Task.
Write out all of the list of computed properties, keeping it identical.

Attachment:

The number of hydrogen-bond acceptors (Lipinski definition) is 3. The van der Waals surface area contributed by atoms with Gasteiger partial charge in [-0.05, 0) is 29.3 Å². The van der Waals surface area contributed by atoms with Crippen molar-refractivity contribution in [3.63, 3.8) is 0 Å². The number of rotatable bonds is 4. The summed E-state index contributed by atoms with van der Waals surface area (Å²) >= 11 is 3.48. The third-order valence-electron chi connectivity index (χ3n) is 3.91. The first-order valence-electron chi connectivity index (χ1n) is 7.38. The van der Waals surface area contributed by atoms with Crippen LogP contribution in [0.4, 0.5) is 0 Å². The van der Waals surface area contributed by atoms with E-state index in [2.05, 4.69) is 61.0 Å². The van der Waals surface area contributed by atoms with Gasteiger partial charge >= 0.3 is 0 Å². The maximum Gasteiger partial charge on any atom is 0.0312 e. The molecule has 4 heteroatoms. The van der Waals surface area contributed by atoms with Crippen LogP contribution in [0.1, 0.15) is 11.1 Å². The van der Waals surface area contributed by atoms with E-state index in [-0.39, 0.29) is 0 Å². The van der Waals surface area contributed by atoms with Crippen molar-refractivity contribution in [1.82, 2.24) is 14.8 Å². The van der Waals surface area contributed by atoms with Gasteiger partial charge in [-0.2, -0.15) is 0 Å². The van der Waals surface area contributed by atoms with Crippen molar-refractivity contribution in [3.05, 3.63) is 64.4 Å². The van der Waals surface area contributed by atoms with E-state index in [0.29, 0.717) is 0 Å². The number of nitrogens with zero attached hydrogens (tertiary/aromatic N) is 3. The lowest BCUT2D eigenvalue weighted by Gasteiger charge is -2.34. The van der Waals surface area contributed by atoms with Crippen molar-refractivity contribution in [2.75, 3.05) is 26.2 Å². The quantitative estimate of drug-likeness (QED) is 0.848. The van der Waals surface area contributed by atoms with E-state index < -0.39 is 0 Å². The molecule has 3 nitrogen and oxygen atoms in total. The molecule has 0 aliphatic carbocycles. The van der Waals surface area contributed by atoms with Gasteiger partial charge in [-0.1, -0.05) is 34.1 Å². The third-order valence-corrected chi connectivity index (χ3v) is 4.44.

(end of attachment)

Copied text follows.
The number of hydrogen-bond acceptors (Lipinski definition) is 3. The van der Waals surface area contributed by atoms with Gasteiger partial charge in [-0.05, 0) is 29.3 Å². The van der Waals surface area contributed by atoms with Crippen molar-refractivity contribution in [3.63, 3.8) is 0 Å². The number of rotatable bonds is 4. The summed E-state index contributed by atoms with van der Waals surface area (Å²) >= 11 is 3.48. The third-order valence-electron chi connectivity index (χ3n) is 3.91. The first-order valence-electron chi connectivity index (χ1n) is 7.38. The van der Waals surface area contributed by atoms with Crippen LogP contribution in [0.4, 0.5) is 0 Å². The van der Waals surface area contributed by atoms with E-state index in [2.05, 4.69) is 61.0 Å². The van der Waals surface area contributed by atoms with Gasteiger partial charge >= 0.3 is 0 Å². The maximum Gasteiger partial charge on any atom is 0.0312 e. The molecule has 4 heteroatoms. The van der Waals surface area contributed by atoms with Crippen LogP contribution in [0.1, 0.15) is 11.1 Å². The van der Waals surface area contributed by atoms with E-state index in [-0.39, 0.29) is 0 Å². The van der Waals surface area contributed by atoms with Crippen molar-refractivity contribution in [1.82, 2.24) is 14.8 Å². The van der Waals surface area contributed by atoms with Gasteiger partial charge in [-0.2, -0.15) is 0 Å². The van der Waals surface area contributed by atoms with Crippen molar-refractivity contribution in [3.05, 3.63) is 64.4 Å². The van der Waals surface area contributed by atoms with E-state index in [0.29, 0.717) is 0 Å². The number of nitrogens with zero attached hydrogens (tertiary/aromatic N) is 3. The lowest BCUT2D eigenvalue weighted by Gasteiger charge is -2.34. The van der Waals surface area contributed by atoms with Crippen molar-refractivity contribution in [2.75, 3.05) is 26.2 Å². The quantitative estimate of drug-likeness (QED) is 0.848. The van der Waals surface area contributed by atoms with E-state index < -0.39 is 0 Å². The molecule has 3 nitrogen and oxygen atoms in total. The molecule has 0 aliphatic carbocycles. The van der Waals surface area contributed by atoms with Gasteiger partial charge in [-0.1, -0.05) is 34.1 Å². The third-order valence-corrected chi connectivity index (χ3v) is 4.44.